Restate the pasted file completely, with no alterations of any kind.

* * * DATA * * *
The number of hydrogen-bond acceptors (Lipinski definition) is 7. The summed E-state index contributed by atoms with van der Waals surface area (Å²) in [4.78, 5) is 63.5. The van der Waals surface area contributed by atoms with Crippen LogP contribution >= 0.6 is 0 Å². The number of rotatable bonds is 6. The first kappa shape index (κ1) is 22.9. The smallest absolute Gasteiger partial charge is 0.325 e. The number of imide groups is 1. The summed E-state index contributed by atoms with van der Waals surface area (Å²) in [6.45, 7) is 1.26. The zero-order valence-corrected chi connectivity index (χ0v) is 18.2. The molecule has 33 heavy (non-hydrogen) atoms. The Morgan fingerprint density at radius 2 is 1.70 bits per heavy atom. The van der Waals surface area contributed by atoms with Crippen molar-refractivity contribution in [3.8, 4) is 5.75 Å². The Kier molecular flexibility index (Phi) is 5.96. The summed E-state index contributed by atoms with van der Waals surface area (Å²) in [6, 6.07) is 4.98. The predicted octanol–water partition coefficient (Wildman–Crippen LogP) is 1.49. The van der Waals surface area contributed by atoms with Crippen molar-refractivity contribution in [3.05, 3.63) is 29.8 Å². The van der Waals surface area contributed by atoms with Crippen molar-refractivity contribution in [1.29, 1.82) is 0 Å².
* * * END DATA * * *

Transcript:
The number of hydrogen-bond acceptors (Lipinski definition) is 7. The summed E-state index contributed by atoms with van der Waals surface area (Å²) in [4.78, 5) is 63.5. The van der Waals surface area contributed by atoms with Crippen LogP contribution >= 0.6 is 0 Å². The number of rotatable bonds is 6. The first kappa shape index (κ1) is 22.9. The smallest absolute Gasteiger partial charge is 0.325 e. The number of imide groups is 1. The summed E-state index contributed by atoms with van der Waals surface area (Å²) in [6.45, 7) is 1.26. The zero-order valence-corrected chi connectivity index (χ0v) is 18.2. The molecule has 33 heavy (non-hydrogen) atoms. The Morgan fingerprint density at radius 2 is 1.70 bits per heavy atom. The van der Waals surface area contributed by atoms with Crippen molar-refractivity contribution in [3.8, 4) is 5.75 Å². The Kier molecular flexibility index (Phi) is 5.96. The summed E-state index contributed by atoms with van der Waals surface area (Å²) in [6, 6.07) is 4.98. The predicted octanol–water partition coefficient (Wildman–Crippen LogP) is 1.49. The van der Waals surface area contributed by atoms with Crippen molar-refractivity contribution in [3.05, 3.63) is 29.8 Å². The van der Waals surface area contributed by atoms with Crippen molar-refractivity contribution in [1.29, 1.82) is 0 Å².